This guideline focuses on what a “Composition” is and introduces a practical example on how to use it.
# Basic Concept
Composition is a process that allows us to consolidate multiple USD assets files
into a single USD composition file. The data of the asset files is not stored
inside the composition, instead it us referenced using USD references (which are
not Maya references). A quick way to understand is to write your composition
.usda file and inspect the file into a text editor: you will see how
USD references work and see also their paths.
A couple of notes:
- You can create compositions containing previously generated compositions.
- You can "flatten" compositions, in this case the data of the assets will be stored into the composition, making the file portable.
- Ideally this consolidation process flows down into the pipeline so that when you are in lighting your scene should contain very few Multiverse Compounds each of them would represent different compositions.
Let’s say we have a scene that contains a table and five glasses. Instead of modeling the table and the glass together and then write it as a single asset, we can instead have separate assets for the table and for the glasses.
Afterwards we can use Multiverse to read each USD asset into a new Maya scene, this will generate Compound nodes. We can then instance the glasses and then arrange the table and the five glasses into a proper hierarchy simply by moving them and grouping them. Finally we write it out as a USD composition.
Now we can use that composition in other scenes as a single entity.
The benefit of this is that even though now the table and five glasses are in one scene (or composition), if there are any changes to the table asset we just need to replace the table asset file and the composition will update automatically on file reopen / refresh, and/or on-demand depending on your asset resolution pipeline. This is a very powerful features especially if you have hundreds of individual assets being used in different scenes.
# Practical Example
Let’s start with a simple asset of a filled bath tub that also contains our Maneki Neko and several teapots, whom he enjoys to play with. Ultimately this is the final result we want to create in this example: a cat in a bath tub with some teapot toys to play with.
If we inspect the content of
bathTubWithNeko, we’ll see that it contains the
bath tub, the cat and the teapots properly arranged in a clean hierarchy. Each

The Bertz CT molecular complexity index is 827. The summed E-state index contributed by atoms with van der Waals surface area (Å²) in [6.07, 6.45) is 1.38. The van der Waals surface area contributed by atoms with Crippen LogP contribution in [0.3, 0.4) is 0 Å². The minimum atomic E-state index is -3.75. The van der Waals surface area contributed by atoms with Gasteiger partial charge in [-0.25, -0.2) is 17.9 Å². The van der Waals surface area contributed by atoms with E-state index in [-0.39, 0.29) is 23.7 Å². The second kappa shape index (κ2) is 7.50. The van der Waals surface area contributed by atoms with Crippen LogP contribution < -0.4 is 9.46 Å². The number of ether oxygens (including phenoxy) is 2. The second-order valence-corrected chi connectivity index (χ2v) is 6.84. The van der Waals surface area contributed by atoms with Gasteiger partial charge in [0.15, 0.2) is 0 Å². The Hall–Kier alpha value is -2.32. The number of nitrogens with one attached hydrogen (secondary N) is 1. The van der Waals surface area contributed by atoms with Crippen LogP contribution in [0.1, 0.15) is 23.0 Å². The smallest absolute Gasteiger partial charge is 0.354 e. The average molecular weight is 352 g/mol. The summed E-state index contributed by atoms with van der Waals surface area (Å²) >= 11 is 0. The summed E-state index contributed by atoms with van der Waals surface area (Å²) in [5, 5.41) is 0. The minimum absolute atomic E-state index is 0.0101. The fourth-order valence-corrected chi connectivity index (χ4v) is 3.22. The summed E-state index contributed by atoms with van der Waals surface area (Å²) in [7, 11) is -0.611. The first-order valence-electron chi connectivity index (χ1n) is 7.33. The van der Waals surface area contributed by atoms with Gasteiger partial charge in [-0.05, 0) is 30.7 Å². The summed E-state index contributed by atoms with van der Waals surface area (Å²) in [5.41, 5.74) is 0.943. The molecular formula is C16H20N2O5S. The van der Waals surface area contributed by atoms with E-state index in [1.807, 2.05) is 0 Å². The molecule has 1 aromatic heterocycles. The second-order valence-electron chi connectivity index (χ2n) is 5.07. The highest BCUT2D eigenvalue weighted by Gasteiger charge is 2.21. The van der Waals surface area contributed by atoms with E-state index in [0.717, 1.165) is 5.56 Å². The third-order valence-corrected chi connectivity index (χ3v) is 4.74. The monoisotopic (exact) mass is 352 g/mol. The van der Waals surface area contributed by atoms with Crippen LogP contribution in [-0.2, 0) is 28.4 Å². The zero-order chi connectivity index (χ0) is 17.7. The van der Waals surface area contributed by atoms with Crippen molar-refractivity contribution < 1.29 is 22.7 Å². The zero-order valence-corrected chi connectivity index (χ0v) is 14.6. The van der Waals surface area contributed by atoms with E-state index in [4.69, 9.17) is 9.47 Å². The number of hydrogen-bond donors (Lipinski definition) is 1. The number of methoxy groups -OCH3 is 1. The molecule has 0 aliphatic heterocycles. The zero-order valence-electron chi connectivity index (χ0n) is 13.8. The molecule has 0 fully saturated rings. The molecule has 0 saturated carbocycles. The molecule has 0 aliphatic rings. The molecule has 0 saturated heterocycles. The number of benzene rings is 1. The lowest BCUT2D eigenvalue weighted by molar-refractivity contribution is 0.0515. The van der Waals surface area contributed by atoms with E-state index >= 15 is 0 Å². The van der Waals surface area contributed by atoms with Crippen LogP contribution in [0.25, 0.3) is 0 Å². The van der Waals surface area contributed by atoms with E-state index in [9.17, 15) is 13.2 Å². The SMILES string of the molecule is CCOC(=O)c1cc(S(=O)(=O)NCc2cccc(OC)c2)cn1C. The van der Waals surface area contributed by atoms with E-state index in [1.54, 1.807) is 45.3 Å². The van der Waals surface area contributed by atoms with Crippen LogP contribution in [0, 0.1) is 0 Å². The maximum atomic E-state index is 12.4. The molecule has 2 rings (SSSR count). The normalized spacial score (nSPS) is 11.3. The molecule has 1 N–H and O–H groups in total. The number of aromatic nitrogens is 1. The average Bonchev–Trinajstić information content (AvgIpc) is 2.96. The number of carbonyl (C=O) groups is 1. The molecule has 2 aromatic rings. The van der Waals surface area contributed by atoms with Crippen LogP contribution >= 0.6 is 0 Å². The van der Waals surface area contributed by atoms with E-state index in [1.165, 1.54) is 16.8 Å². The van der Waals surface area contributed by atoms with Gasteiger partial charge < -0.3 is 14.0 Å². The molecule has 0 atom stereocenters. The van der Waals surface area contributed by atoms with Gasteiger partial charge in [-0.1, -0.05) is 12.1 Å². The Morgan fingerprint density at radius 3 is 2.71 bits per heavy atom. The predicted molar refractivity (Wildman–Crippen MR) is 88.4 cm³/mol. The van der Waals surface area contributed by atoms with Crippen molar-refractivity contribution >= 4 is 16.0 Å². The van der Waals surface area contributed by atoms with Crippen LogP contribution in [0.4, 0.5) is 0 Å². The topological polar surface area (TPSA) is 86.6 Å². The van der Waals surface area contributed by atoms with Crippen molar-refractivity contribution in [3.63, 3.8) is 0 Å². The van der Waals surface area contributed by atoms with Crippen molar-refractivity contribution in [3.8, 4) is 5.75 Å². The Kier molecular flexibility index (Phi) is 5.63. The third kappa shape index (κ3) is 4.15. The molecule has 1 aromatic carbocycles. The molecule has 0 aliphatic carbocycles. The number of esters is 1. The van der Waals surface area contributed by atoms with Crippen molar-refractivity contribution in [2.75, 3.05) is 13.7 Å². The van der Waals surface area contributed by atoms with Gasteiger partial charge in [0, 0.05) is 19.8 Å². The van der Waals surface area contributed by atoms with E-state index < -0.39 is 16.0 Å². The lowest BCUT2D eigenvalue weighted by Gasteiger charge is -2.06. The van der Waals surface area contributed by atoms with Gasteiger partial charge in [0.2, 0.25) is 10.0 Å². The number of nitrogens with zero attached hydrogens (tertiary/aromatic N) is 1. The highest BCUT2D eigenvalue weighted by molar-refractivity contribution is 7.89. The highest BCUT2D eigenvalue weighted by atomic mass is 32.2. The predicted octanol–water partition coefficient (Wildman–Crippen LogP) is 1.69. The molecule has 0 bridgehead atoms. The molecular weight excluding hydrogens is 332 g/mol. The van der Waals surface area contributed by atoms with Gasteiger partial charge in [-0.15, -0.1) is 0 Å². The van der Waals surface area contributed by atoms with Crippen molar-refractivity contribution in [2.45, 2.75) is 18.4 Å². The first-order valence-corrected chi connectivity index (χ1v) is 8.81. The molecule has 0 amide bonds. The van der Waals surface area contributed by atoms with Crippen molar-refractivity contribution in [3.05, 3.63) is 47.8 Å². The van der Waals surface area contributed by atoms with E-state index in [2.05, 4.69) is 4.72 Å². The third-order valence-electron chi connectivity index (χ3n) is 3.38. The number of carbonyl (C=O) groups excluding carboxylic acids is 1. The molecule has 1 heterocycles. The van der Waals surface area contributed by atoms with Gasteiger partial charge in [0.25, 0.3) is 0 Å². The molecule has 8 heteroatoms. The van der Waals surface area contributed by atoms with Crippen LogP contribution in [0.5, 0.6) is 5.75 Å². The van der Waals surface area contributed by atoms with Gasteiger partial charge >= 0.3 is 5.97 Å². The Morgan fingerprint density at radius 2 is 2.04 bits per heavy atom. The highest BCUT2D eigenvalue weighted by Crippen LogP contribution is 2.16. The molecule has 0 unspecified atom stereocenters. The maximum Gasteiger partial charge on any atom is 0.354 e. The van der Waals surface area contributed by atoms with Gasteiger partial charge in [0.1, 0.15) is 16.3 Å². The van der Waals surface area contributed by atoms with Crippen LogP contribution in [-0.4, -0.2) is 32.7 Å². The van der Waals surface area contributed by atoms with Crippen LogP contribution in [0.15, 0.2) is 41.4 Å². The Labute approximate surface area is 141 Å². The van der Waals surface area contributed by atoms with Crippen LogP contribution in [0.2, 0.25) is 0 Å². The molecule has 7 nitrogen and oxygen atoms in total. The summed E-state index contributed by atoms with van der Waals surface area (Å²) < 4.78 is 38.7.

of these assets has being combined into one single composition. Also notice that
in MEOW some locations have specific colors: the locations with an orange label
are references, meaning they reference each individual external USD assets.
USD references and not Maya references: remember that when you read USD data with Multiverse there is no data in Maya, and everything is streamed to Maya.
Likewise, the teapot asset has being instanced and it is represented by the light blue color label.
Click on the "?" icon in MEOW to understand the meaning of icons & colors.
If there is any update on the cat, bathtub or teapot models, the changes will be
updated automatically for this
bathTubWithNeko composition, so there’s no need
to rewrite again the composition for every change.
In order to create the composition shown above first we read each assets with Multiverse into a new Maya scene.
We can rename the asset compound nodes and arrange them into groups. It is recommended to create a proper hierarchy if we are planning to compose a larger assets from a series of smaller assets as you can see below.
From here we can select the root of our hierarchy and write the the composition using the Write USD Composition shelf menu. After writing the composition we should have the single asset that we’ve seen in the beginning of this section.
We can use the asset in other scenes or even make a bigger composition authoring a new composition in different Maya scene. We can also make further changes for it by using overrides.
# Object Types and Compositions
We can make a composition from any USD asset: Mesh, instances, animation, particles, etc... as long as the type is supported then we can use it to create a composition.
The basic workflow is:
- Write your assets via Write USD Asset.
- Read the USD assets in Maya and arrange them into a composition organizing them into a hierarchy using Maya transform nodes (groups). Feel free to including Maya instances (duplicate as instance), MASH (Maya particle instancing) etc.
- Write composition using Write USD Composition.
- Use the composition in different scenes or make a new composition based from it.
Composition is yet another powerful feature that allows you to compose assets into a bigger and complex scene. This method allows us to divide and conquer, it is easier to handle smaller things which leads to bigger results.